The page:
By Michael E. Miller
By Allie Conti
By David Villano
By Jose D. Duran
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Whenever Shealy recounts this unlikely tale, he pointedly avoids referring to Men in Black, the summer blockbuster that opened shortly after the mysterious hair confiscation supposedly occurred. But when Inside Edition aired his interview, a three-second clip from the movie was edited in, MTV-style -- like a little nudge, to reassure the viewers that it was all just a joke after all.
Some people other than David Shealy do take the Skunk Ape seriously, of course. In the weeks after word of Vince Doerr's encounter got out, he received visits from several of them at the fire station in Everglades City. One made a particularly favorable impression.
"Bob Carr, the archaeologist, he was looking at it like, if it's true, it's true, and if it ain't, it ain't," Doerr says. "What was neat was when Bob came, he was sitting there in my office, and I was telling him about what happened years ago in Davie on Flamingo Road, when it ripped a calf's head off, and on U.S. 27, where a driver almost hit it, and when a patrolman came along and he almost hit it. And when I mentioned these [stories from] back in the Seventies, Bob had 'em documented. That amazed me."
If you ask Bob Carr -- for years Miami-Dade County's official archaeologist and now director of the county's historic preservation division -- what he makes of the Skunk Ape and the latest rash of sightings in Big Cypress, he'll give you an answer that combines personal history with scientific detachment. He dates his interest in the subject to 1971, when Miami adventurer Robert Morgan invited him to join what he called his American Yeti Expedition in the Pacific Northwest. "As a student at that time, and having my way paid for a great adventure, I was certainly open to that, but I had absolutely no belief that there was anything like a Bigfoot or Sasquatch or anything like that," Carr says, sitting at the dinner table in his Davie home -- a table half-covered by folders filled with Skunk Ape-related newspaper clippings and eyewitness interviews.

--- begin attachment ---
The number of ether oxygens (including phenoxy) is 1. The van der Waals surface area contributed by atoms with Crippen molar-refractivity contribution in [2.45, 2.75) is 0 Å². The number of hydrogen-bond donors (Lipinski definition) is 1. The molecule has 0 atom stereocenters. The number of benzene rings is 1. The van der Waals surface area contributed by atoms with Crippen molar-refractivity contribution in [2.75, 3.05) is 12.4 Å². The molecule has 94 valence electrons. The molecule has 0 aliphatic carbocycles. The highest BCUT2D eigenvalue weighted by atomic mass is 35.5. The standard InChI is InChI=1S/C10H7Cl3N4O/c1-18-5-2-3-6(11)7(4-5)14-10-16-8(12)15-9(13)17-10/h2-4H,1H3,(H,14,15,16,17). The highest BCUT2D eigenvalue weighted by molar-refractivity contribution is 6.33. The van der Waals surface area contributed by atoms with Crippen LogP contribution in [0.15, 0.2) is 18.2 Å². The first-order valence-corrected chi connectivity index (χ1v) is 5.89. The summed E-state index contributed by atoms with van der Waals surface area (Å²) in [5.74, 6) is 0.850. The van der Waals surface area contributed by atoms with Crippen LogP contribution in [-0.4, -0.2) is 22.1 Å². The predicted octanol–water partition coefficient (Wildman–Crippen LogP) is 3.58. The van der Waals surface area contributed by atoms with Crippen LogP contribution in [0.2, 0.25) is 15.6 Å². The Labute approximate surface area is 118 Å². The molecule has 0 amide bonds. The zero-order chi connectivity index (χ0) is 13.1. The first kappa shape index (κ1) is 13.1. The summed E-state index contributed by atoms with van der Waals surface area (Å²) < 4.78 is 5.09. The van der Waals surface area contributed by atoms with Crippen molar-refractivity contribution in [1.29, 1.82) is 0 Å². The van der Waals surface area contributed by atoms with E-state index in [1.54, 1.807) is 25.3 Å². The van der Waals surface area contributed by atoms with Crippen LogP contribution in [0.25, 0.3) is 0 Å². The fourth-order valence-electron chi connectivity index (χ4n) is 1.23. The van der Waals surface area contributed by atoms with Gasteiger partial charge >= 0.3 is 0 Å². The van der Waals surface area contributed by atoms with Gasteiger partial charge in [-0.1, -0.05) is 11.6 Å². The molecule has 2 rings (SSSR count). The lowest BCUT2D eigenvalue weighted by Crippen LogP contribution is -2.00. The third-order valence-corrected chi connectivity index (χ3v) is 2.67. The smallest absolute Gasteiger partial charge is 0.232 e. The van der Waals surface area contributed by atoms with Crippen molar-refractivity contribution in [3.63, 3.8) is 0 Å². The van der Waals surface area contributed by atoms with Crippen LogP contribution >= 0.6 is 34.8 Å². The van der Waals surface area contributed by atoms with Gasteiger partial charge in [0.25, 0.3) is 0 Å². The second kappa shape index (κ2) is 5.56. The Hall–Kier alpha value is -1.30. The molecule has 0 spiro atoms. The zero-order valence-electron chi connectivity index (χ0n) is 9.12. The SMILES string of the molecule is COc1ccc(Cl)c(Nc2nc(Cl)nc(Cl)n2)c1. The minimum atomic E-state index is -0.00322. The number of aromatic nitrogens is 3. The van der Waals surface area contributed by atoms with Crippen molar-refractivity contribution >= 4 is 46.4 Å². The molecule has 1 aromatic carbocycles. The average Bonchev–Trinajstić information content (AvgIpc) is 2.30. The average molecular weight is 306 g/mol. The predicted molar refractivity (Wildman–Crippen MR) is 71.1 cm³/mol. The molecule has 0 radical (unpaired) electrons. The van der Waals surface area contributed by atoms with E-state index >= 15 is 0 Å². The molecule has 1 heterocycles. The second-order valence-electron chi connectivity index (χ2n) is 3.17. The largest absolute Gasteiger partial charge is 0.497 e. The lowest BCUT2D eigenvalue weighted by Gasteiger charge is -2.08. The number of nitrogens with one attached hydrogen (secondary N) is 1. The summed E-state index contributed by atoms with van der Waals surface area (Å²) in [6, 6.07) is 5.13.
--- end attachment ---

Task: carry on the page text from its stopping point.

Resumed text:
"I was even more incredulous when people began to tell me that there were Florida sightings," Carr goes on. "If I was leaning even slightly toward the phenomenon in the Pacific Northwest, I had no expectation of anything in Florida. But what I discovered through time is that first of all, these events in Florida have occurred over a long period of time, just not necessarily hyped up by the media. And then I began to interview a number of people relative to the Davie episodes, and those were very credible stories from people who had no reason to lie. As I collected these stories and began to organize them, I began to realize that we were talking about a phenomenon that had a pattern, that had geographic locations that were repetitive. In that sense, I think it became a valid subject to investigate."
The Skunk Ape phenomenon's essential patterns, Carr says, are most easily seen if the sightings are plotted on a map. Doing so reveals definite clusters of activity with common elements that, to Carr at least, suggest that what's going on is more than just witnesses jumping on the Bigfoot bandwagon.
"You would expect that if there were no flesh-and-blood reality to these reports that the distribution would be more random," he points out. "But instead, we see these clusters across the state of Florida. The most important clusters -- and they occurred at different times -- include ones in Davie, South Miami-Dade, and the Big Cypress. And there are several on the west coast -- at Charlotte Harbor, the Peace River, and Brooksville."
Carr's geographical argument for a "flesh-and-blood" Skunk Ape (which he's careful to note could also be an escaped known primate) makes sense when one considers the environmental context for the sightings. The two areas he has studied most closely, Davie and South Miami-Dade, were both overwhelmingly rural in the early to mid-Seventies when at their height as Skunk Ape encounter zones. They also lay in close proximity to true wilderness: the Everglades and south Biscayne Bay's coastal mangrove swamps. The same could be said of all the other clusters -- evidence for at least the possibility that an unknown creature might be prowling the edges of suburbia.
"In Davie you had a hammock ridge and some pinelands, and you had lower areas around it," Carr explains. "Of course, when these incidents occurred, they were no longer swamp, but they were all cultivated with citrus. You'd have to cross some roads, but you could get from Pine Island Road all the way to the Everglades without seeing any people, just going down the ridges and kind of working your way through. It's hard to believe now, but in 1971 you could do that."
Carr began seriously looking into the Davie sightings in 1978, four years after South Florida's most celebrated series of Skunk Ape encounters played out on a dark highway on the southwestern edge of his study area. Just after midnight on January 9, 1974, Richard Lee Smith of Hollywood slammed his car into something not far from where U.S. 27 meets Hollywood Boulevard.